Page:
Chelsea Manning (AP/U.S. Army)

Chelsea Manning finally leaves prison after Obama pardon: "First steps of freedom"

The soldier convicted of leaking to Wikileaks in 2010 was set free early on Wednesday


Matthew Rozsa
May 17, 2017 1:40PM (UTC)

Chelsea Manning was released from Fort Leavenworth military prison early on Wednesday, according to a report by the Associated Press.

Although U.S. Army spokeswoman Cynthia Smith wouldn't offer the AP any details about where Manning will go from here, the whistleblower who was convicted of leaking to Wikileaks in 2010 has previously indicated that she would want to stay with an aunt in Maryland. The military isn't providing more information about Manning's future for security reasons — but even without those details, Manning's story has proved to be one of the most historically consequential of the 2010s.

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Manning expressed joy Wednesday about her release.

After Manning leaked documents pertaining to human rights violations perpetrated by the American army in the Middle East, she was convicted and sentenced to 35 years in prison, despite the fact that the information Manning leaked did little harm to American military objectives (aside from highlighting its abuses of power). Manning's case was further complicated by her coming out as transgender, and she tried to commit suicide twice while incarcerated at Leavenworth. She was also regularly sent to solitary confinement for trivial infractions ranging from having expired toothpaste in her cell to owning magazines (including the issue of Vanity Fair with Caitlyn Jenner on the cover) that she received through the prison's open mail system.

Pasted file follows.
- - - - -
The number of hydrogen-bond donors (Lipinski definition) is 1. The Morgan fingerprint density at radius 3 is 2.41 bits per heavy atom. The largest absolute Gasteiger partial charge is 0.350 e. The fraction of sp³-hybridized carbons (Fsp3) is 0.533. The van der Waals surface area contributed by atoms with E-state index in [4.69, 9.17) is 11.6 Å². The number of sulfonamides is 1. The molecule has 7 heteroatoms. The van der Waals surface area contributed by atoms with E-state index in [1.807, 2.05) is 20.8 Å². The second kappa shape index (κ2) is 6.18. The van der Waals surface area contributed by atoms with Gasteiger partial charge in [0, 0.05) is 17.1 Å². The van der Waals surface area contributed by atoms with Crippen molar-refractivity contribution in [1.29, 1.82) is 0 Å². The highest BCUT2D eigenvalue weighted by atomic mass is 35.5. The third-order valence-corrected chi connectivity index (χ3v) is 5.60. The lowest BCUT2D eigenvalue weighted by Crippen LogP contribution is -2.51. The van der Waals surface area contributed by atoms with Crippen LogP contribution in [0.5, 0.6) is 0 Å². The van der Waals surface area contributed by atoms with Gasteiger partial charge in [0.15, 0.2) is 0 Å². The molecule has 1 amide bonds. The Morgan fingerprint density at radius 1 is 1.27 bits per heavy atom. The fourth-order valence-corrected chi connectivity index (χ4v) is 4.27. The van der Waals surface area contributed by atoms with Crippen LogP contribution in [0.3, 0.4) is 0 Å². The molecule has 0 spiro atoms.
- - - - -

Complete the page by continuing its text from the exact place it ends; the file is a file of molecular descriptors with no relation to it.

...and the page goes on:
When President Barack Obama decided to commute Manning's sentence in January, the White House specifically mentioned that she had not only accepted military justice instead of fleeing the country (like another whistleblower, Edward Snowden), but that her status as a transgender prisoner in an all-male prison left her with "an uncertain fate behind bars."

Manning's commutation also had geopolitical implications beyond her individual case. Prior to Obama's decision to commute her sentence, Wikileaks founder Julian Assange had indicated that he would accept extradition in return for Manning's release. Once Obama actually commuted Manning's sentence, however, Assange reneged on that promise.


Matthew Rozsa

Matthew Rozsa is a breaking news writer for Salon. He holds an MA in History from Rutgers University-Newark and is ABD in his PhD program in History at Lehigh University. His work has appeared in Mic, Quartz and MSNBC.

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